Douglas Gresham on Narnia Movies, Books, C.S. Lewis
In November 2019, Douglas Gresham (stepson of C.S. Lewis) attended a conference held at the Presbyterian Heritage Center in Montreat, NC. Most of the panels at the conference were about Lewis and other Inklings, but two of the panels featured Gresham where he discussed many things, including his childhood, various interesting tidbits about Lewis, and his experiences bringing the Narnia books to the screen.
Read about Gresham’s comments about the future Netflix adaptations here.
One of the interviews was moderated by William O’Flaherty, the host of All About Jack, and the other was moderated by Dr. Don King, C.S. Lewis scholar and professor at Montreat College. While they covered some of the same topics, they are both worth a listen.
When asked about his experience making the Walden Narnia movies, Gresham said they had a lot of fun making them. He thought The Lion, the Witch, and the Wardrobe was a fine film and a good representation of the book other than a few glitches. He thought the experience of making Prince Caspian was different because of the success of the previous film, and he lost more battles while working on it.
I think probably my friend who directed it and the producers along side me thought that we’d made a terrific success with The Lion, the Witch, and the Wardrobe, therefore we could do no wrong with the next one.
He said he fought a lot of battles on The Voyage of the Dawn Treader, but it had his best cameo.
Part of the discussion about the Walden films involved Gresham’s role as an executive producer, a title he said is basically meaningless.
You can’t make things happen. You can only do your best to advise in the best way you know how . . . a lot of the credits one gets, like executive producer, are mostly just to make you feel good. They don’t necessarily mean they have to listen to you.
Gresham had a lot to say about the actors. He said James McAvoy had a “beautiful, semi-Narnian accent” while playing Tumnus. He also talked about William Moseley as King Peter. While Moseley was filming Silent Mountain, he and other crew members were struck by lightning.
They were knocked unconscious, and when he woke up he found the whole crew had fled to safety, leaving them lying there . . . So he gets up and staggers over and reaches down, picks up his co-star and walked with her into safety. Now that’s the kind of lad we had playing King Peter, and he can play King Peter for me any day anywhere in the world anytime.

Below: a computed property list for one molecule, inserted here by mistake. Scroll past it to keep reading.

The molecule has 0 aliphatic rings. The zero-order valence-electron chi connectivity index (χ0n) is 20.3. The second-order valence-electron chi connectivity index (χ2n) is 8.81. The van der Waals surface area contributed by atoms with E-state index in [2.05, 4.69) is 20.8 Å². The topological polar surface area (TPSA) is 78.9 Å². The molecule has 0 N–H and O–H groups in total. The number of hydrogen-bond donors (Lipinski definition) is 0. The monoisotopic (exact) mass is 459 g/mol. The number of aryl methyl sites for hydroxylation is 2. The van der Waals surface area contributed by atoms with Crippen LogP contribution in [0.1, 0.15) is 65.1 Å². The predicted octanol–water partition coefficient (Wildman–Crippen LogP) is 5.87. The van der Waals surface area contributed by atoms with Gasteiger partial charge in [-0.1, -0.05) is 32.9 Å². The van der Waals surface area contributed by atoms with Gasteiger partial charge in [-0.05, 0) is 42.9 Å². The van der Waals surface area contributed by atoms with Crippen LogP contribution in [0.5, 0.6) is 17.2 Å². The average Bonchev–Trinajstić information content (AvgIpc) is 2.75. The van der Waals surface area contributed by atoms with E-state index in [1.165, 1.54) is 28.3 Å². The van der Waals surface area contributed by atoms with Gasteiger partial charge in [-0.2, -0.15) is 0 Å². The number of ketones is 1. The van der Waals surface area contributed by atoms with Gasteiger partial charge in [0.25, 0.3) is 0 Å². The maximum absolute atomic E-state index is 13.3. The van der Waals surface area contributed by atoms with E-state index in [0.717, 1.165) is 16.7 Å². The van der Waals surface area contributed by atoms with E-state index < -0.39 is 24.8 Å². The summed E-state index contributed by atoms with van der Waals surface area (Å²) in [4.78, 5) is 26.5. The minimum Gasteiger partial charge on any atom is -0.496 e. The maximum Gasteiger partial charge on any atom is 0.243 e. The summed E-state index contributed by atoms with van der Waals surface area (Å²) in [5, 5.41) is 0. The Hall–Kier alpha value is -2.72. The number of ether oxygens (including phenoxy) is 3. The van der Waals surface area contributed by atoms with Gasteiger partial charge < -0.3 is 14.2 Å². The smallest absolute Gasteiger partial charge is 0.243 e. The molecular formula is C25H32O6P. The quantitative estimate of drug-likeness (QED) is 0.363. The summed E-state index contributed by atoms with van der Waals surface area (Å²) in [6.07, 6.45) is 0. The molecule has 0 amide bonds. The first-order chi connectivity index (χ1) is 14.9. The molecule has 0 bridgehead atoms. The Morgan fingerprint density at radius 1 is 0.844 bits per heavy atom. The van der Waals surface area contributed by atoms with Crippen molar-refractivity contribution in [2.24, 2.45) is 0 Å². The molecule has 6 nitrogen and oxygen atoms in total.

Earlier Narnia productions, such as the 1979 animated film, were not what Gresham wanted to make. Seeing the first Star Wars movie was the first time he thought it would work because they could potentially put a lion on the screen and no one would know it wasn’t real. He also said he was not very involved in the BBC productions, but he thought they didn’t do “too bad a job” considering the limited budget. He then added “but I think we did it better”.
While talking about the books, Gresham was asked if the character Digory was inspired by him. He said no, but Shasta and Corin might have been.
I think that Jack had this weird, strange, foreboding kind of skill about him. He was quite able and often did, whether meaning to or not, write a character whose characteristics and behavioral patterns belonged to someone he hadn’t met yet but was about to.
Lewis’ novel Till We Have Faces, which was a collaboration with his wife, Joy Davidman, came up more than once. Davidman’s name was left off the cover because she thought it would detract from the sales. Gresham said he thinks it is an underrated book. One of the audience questions was if Gresham had ever considered adapting Till We Have Faces or Lewis’ Space Trilogy for screen and he said those were two of his great ambitions.
I think Till We Have Faces is probably the best book [of fiction] my step-father ever wrote . . . It was a collaboration between him and my mother and they did it very, very well. It would make a fantastic film.
The main focus of the conference was the continued relevance of Lewis in the 21st century. When Gresham was asked for his thoughts on the topic, he said that one of the reasons is that Lewis tells the truth.
He doesn’t mess around . . . Jack’s works are truthful. I don’t think he ever told a lie, certainly in all the years I knew him he never told a lie, or caught him out in one anyway. But the first thing I think about his works is that you can’t refute them.
Gresham also talked about the friendship of Lewis and J.R.R. Tolkien. When an audience member asked him if Lewis and Tolkien had a serious disagreement and went separate ways Gresham insisted that it was not true.